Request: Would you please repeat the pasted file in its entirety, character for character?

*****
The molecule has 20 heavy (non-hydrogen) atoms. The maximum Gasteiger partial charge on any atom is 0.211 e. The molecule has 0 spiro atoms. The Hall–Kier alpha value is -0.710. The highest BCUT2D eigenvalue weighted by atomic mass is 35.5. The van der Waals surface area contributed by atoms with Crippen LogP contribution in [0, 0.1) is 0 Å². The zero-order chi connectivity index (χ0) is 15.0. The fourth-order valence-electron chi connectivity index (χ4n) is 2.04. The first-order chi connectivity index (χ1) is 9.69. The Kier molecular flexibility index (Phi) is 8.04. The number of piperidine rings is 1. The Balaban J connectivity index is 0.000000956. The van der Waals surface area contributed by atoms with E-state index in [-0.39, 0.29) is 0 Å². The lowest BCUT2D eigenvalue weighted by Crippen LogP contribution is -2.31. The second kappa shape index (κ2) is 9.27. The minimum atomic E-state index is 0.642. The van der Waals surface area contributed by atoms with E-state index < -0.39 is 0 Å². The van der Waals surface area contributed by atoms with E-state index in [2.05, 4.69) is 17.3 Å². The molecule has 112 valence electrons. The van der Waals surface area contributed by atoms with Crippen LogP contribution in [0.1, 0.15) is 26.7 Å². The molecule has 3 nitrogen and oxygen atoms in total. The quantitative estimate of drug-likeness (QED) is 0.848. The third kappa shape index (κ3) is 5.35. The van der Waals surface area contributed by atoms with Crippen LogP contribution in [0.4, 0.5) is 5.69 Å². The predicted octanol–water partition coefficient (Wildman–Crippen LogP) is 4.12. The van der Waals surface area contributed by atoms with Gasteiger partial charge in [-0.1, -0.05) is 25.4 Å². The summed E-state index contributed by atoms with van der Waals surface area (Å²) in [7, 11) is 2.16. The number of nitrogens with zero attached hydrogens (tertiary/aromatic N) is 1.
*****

The molecule has 20 heavy (non-hydrogen) atoms. The maximum Gasteiger partial charge on any atom is 0.211 e. The molecule has 0 spiro atoms. The Hall–Kier alpha value is -0.710. The highest BCUT2D eigenvalue weighted by atomic mass is 35.5. The van der Waals surface area contributed by atoms with Crippen LogP contribution in [0, 0.1) is 0 Å². The zero-order chi connectivity index (χ0) is 15.0. The fourth-order valence-electron chi connectivity index (χ4n) is 2.04. The first-order chi connectivity index (χ1) is 9.69. The Kier molecular flexibility index (Phi) is 8.04. The number of piperidine rings is 1. The Balaban J connectivity index is 0.000000956. The van der Waals surface area contributed by atoms with E-state index in [-0.39, 0.29) is 0 Å². The lowest BCUT2D eigenvalue weighted by Crippen LogP contribution is -2.31. The second kappa shape index (κ2) is 9.27. The minimum atomic E-state index is 0.642. The van der Waals surface area contributed by atoms with E-state index < -0.39 is 0 Å². The van der Waals surface area contributed by atoms with E-state index in [2.05, 4.69) is 17.3 Å². The molecule has 112 valence electrons. The van der Waals surface area contributed by atoms with Crippen LogP contribution in [0.1, 0.15) is 26.7 Å². The molecule has 3 nitrogen and oxygen atoms in total. The quantitative estimate of drug-likeness (QED) is 0.848. The third kappa shape index (κ3) is 5.35. The van der Waals surface area contributed by atoms with Crippen LogP contribution in [0.4, 0.5) is 5.69 Å². The predicted octanol–water partition coefficient (Wildman–Crippen LogP) is 4.12. The van der Waals surface area contributed by atoms with Gasteiger partial charge in [-0.1, -0.05) is 25.4 Å². The summed E-state index contributed by atoms with van der Waals surface area (Å²) in [7, 11) is 2.16. The number of nitrogens with zero attached hydrogens (tertiary/aromatic N) is 1.